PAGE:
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Francis Lee Bailey
Francis Lee Bailey.jpg
Born Francis Lee Bailey
June 10, 1933 (1933-06-10) (age 87)
Waltham, Massachusetts
Characters played Additional Voices

Francis Lee Bailey (born June 10, 1933), credited as F. Lee Bailey, is an actor who provided additional voices on Spider-Man. It was his only fictional work that he did not play himself or a version of himself on.


He was the host of a short-lived series titled Good Company where he would interview celebrities in their homes. He also hosted the show Lie Detector where he would question guests who were connected to a polygraph.

He appeared as himself on The Mike Douglas Show and Matt Houston.

He is most famous as a defense attorney. He was licensed in Florida and in Massachusetts before being disbarred for misconduct while defending in court. He defended Sam Sheppard, whose case inspired the series The Fugitive, winning a re-trial that would eventually get Sheppard a not guilty verdict. He defended Albert DeSalvo, the infamous Boston Strangler, who was convicted of assaults but not for stranglings despite confessing his guilt to Bailey. He defending Patty Hearst, a newspaper heiress who committed bank robberies after being kidnapped and brainwashed by the Symbionese Liberation Army. This was one of his most famous defeats, though he did protect her from the death-penalty. Her sentence was later commuted and she was eventually pardoned.

He is most well known for being part of the defense team of accused murderer O. J. Simpson. His cross-examination of detective Mark Fuhrman, in which he got Fuhrman to claim to have never used the word "nigger" in reference to a black person only to later prove him wrong, is considered to be the key to Simpson's acquittal.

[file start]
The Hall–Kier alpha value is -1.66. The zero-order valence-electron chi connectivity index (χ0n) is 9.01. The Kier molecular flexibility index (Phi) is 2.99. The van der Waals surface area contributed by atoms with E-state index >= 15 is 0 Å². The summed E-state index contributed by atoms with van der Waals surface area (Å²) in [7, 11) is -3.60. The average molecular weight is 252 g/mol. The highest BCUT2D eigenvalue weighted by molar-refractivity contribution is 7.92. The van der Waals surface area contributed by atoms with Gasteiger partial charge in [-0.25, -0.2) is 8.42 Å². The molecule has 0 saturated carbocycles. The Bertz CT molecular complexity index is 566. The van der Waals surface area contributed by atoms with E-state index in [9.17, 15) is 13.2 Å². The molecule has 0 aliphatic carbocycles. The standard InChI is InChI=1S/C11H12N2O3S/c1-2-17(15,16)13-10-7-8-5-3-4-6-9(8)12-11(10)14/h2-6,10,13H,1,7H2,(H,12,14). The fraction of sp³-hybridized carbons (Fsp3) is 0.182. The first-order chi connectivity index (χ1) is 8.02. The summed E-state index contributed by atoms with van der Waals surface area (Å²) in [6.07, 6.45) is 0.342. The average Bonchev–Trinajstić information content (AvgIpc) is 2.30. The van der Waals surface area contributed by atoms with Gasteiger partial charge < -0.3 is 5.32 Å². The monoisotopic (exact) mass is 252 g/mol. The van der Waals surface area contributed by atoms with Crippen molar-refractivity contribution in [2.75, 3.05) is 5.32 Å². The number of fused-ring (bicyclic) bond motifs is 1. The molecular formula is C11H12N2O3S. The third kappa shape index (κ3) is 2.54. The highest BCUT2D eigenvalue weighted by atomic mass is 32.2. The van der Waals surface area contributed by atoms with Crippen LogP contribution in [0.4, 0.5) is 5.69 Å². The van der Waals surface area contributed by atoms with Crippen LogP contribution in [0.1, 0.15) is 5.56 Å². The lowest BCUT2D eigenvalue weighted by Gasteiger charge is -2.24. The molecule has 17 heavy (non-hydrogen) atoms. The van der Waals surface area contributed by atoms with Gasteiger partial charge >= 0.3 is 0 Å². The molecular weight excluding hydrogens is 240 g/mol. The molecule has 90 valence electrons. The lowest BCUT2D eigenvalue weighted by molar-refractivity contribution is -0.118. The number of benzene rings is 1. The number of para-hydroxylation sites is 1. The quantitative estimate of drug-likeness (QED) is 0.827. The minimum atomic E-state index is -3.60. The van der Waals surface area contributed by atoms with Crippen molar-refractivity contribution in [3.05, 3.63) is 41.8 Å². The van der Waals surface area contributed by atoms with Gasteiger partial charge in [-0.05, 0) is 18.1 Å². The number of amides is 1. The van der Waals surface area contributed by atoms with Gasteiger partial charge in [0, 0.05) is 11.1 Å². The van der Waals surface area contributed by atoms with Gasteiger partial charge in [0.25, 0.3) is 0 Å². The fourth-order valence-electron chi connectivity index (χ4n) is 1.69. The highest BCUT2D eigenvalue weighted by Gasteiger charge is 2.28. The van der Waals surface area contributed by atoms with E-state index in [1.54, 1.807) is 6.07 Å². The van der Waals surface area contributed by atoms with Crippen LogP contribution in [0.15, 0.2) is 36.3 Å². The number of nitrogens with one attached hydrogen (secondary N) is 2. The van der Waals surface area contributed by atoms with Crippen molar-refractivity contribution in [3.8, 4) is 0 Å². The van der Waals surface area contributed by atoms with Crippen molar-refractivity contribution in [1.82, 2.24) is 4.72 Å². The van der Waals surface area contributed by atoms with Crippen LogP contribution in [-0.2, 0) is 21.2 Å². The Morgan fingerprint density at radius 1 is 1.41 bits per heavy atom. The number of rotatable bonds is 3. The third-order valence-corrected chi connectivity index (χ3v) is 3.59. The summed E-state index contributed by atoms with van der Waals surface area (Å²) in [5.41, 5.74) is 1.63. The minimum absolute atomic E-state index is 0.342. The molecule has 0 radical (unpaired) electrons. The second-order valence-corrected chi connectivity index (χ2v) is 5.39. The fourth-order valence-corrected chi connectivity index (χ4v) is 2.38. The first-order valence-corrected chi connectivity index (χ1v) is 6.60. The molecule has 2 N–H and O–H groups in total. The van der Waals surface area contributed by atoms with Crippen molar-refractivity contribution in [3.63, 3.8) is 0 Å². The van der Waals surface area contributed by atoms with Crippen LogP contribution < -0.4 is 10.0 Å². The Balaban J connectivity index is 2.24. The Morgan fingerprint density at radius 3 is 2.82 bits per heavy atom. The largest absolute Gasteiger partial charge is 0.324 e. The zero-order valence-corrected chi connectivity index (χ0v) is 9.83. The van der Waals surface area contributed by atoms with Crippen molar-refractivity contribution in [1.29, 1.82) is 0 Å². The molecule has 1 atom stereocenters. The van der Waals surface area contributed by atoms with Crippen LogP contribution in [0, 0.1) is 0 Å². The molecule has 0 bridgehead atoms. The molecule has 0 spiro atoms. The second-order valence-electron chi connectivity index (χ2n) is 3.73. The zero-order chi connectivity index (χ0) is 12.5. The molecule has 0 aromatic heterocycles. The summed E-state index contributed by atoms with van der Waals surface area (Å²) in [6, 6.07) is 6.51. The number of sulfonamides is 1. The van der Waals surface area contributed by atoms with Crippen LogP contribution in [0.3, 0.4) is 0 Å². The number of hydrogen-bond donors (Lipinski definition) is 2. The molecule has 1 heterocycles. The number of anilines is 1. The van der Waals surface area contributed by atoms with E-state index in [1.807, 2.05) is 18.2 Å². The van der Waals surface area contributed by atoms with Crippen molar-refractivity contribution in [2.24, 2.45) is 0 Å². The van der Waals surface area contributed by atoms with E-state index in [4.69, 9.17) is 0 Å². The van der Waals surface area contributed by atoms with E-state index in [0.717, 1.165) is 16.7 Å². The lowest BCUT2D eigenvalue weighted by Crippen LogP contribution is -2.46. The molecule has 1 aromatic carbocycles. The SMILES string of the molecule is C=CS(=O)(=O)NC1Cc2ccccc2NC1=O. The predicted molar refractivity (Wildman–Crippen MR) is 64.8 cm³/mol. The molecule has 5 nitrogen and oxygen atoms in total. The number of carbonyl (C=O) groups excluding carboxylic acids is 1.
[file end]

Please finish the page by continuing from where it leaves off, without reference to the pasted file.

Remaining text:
While defending accused marijuana dealer Claude DuBoc, he was sent to prison for forty-four days for contempt of court. His client was forced to forfeit shares of stock in a pharmaceutical company as part of a plea deal, but during the trial the stocks had increased. Bailey took the additional stock value for himself claiming it to be legal fees. He was not released until his brother raised the funds to pay for what Bailey took. Since the Simpson trial, he had gained much fame and thus more scrutiny on his actions. After being released from prison, he was found guilty of seven counts of attorney misconduct by the Florida Supreme Court and disbarred. Massachusetts disbarred him two years later.

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